Thus, long after reporters had left the battered neighborhoods, the relief organization continued to infuriate victims. And when, three months after the storm, the Red Cross did agree to fund long-term relief - a mold remediation program in partnership with the city government and other charities - it acutely underfunded the initiative. "The program was established with the goal of providing remediation to 2,000 homes throughout the city," Pinto reported for Al-Jazeera in October, and it had already worked on 1,800 domiciles. But roughly 30,000 to 40,000 homes were adjudged to be in need of the treatment. The $15 million initially allocated by the Red Cross and a handful of other organizations seemed to be window dressing.
Solidarity, Not Charity
What made the Red Cross's failures stand out even more than normal during Sandy was an alternative to rigid, corporate charity that emerged during the recovery. Occupy Sandy, an organization run by Occupy Wall Street volunteers, was operating alongside the Red Cross and winning numerous accolades from citizens and unlikely politicians.
What made Occupy Sandy so effective was that its relationship with victims was based on the very characteristic that saw criticism leveled at it throughout the occupation of Zucotti Park - horizontalism. At lightning-quick orientations, organizers drilled into volunteers' heads that they must remain cognizant of victims' needs - you don't know what they need more than they do, they said, unless you can provide an expert opinion they are clearly lacking. Don't make any promises, they added, but focus on listening and offering what you can. It's why Occupy volunteers, including this author, were helping St. Margaret Mary's church clean up prior donations instead of offering soup to no one in particular - an Occupy expedition had set out to Staten Island the day before and asked around to see if the movement, based in Brooklyn, could be useful. Occupy organizers were not just there to dump help they deemed appropriate and then go on their merry ways; they first sought to learn how to be of long-term help, and then sought the requisite personnel and materiel.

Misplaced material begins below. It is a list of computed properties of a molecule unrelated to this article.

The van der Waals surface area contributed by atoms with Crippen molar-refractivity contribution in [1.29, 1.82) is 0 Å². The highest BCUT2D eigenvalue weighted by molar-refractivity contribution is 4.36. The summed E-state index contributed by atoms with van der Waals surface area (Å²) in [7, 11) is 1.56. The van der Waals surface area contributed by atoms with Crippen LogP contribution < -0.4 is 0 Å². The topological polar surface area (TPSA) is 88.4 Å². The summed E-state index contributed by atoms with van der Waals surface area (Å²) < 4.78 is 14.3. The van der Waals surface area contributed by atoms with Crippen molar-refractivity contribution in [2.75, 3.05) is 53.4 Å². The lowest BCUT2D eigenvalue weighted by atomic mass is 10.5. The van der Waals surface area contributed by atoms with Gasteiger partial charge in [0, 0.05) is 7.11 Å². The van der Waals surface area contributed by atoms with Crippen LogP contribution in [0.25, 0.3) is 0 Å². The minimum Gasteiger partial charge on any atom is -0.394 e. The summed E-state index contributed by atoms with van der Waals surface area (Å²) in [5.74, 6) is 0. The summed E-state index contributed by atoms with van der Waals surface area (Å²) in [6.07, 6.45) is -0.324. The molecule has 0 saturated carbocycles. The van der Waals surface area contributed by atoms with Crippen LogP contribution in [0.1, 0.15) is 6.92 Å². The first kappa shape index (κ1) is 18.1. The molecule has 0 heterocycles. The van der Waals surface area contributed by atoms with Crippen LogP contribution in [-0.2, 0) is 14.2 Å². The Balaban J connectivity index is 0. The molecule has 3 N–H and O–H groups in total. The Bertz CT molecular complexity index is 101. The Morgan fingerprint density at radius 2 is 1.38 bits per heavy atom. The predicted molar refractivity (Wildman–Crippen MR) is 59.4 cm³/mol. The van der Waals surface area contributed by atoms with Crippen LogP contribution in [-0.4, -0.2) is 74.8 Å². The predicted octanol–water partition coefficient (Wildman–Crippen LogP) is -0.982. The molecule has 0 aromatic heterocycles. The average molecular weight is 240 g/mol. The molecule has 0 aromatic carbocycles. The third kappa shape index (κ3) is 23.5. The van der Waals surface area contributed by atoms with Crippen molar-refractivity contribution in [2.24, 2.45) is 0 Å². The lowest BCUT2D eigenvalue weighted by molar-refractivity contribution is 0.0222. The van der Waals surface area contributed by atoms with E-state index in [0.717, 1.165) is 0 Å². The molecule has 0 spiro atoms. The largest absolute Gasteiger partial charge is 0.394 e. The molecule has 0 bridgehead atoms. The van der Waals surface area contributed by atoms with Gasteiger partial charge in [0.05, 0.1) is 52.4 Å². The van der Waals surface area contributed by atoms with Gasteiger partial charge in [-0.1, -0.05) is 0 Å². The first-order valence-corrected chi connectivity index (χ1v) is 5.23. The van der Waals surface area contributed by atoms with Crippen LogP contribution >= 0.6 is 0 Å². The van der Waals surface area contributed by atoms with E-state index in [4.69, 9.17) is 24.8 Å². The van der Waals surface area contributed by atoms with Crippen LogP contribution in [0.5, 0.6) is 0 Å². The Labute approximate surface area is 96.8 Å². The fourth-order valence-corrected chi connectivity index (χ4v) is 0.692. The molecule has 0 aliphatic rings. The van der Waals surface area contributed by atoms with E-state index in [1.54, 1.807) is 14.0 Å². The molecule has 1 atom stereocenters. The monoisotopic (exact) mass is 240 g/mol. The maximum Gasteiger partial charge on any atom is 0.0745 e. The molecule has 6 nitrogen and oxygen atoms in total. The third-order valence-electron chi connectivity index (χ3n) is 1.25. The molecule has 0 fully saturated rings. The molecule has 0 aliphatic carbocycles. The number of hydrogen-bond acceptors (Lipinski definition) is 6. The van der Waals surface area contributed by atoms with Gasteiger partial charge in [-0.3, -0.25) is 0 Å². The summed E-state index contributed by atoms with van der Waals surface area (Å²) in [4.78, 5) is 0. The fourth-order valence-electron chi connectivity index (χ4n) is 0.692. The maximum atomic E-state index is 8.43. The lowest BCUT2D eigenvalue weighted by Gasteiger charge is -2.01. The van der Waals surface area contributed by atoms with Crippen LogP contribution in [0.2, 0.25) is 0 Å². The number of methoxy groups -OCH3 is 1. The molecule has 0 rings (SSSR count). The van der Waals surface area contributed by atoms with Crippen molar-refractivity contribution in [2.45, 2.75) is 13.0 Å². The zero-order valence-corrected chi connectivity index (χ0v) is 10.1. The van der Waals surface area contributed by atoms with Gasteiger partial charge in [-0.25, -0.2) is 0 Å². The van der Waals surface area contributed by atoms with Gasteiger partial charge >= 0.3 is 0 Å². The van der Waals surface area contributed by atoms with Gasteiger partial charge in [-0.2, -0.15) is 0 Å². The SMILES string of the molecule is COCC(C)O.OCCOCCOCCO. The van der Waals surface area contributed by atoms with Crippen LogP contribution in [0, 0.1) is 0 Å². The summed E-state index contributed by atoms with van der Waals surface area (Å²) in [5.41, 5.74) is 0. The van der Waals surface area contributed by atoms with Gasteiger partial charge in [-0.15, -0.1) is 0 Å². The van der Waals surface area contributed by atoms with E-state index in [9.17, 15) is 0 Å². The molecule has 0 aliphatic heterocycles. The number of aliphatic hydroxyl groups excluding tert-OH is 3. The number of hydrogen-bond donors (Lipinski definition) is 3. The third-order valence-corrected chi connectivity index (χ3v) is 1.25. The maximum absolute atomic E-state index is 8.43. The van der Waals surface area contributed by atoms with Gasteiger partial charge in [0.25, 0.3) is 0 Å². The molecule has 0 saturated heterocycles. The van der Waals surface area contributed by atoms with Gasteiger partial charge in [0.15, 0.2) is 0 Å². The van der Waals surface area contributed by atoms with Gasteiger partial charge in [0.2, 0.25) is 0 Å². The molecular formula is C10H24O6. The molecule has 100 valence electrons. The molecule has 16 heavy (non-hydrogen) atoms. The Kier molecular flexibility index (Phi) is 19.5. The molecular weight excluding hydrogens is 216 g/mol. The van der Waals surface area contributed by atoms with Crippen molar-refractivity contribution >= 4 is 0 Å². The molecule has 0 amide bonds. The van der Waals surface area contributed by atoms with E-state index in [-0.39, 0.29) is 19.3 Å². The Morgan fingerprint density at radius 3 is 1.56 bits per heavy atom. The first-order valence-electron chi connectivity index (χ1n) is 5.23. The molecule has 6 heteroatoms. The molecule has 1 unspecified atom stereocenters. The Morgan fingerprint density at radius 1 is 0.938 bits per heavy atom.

Occupy Sandy did have obvious shortcomings. "Occupy," Pinto noted a week after the storm, "is not equipped to restore power to the pitch-black streets and stairwells of Red Hook and the Rockaways. Occupiers don't have heavy machinery or any sort of emergency-response expertise. They've never done this before." But this observation, if anything, was only made because Occupy was putting itself out there in the void left by establishment relief machines.
Insufficient though it may have been in the aftermath of a gargantuan storm, the help and solidarity were deeply appreciated. Jeff Vielandi - with Dalton, co-owner of a home cleaned by Occupy volunteers - expressed to Pinto what the organization meant to him.
"Whatever I lost here, I gained more than I lost," he said, as Pinto described it, "choking back tears."
"We went through hairy times. But these kids took my head out of my hands."
I saw both the successes and the limitations of Occupy Sandy first hand.
The shortcomings were obvious right when, in November 2012, I walked into its main hub, the Church of St Luke & St Matthew at 520 Clinton Ave. Organizers seemed overwhelmed by the volume of people who turned up and sometimes struggled to find something for volunteers to do. Most of those who did volunteer, myself included, could only offer a limited amount of time, rendering valuable experience useless as quickly as it was gained. When I was dispatched to the Rockaways the day before heading out to Staten Island, there weren't enough trained medical professionals and social workers for me to accompany on a census-gathering. Another volunteer and I were relegated to wandering Breezy Point in an attempt to make ourselves useful.
But even then, I found that the Occupy mantra made a positive impact. While it might be difficult to quantify in an empirical sense, being seen and heard offered victims emotional relief in some cases, real material relief or some peace of mind in others; or, at the very least, information they required to recover on their own terms. Aid recipients I met and helped included: a Rockaways woman who asked for photographs of water damage (and later received them via email); her neighbor who wanted to borrow a cellphone to find an elusive FEMA official; a woman from Boston who had called Occupy Sandy, asking for help locating her missing aunt on that street; a woman at a Midland Beach gathering who, upon approach, asked for construction materials and cleaning supplies; and elderly residents in the same neighborhood who were grateful after being given a small parcel of the latter. The magnitude of all these random acts of solidarity might have been relatively miniscule, but they were all needed - something that can't be said for traditional charities' help.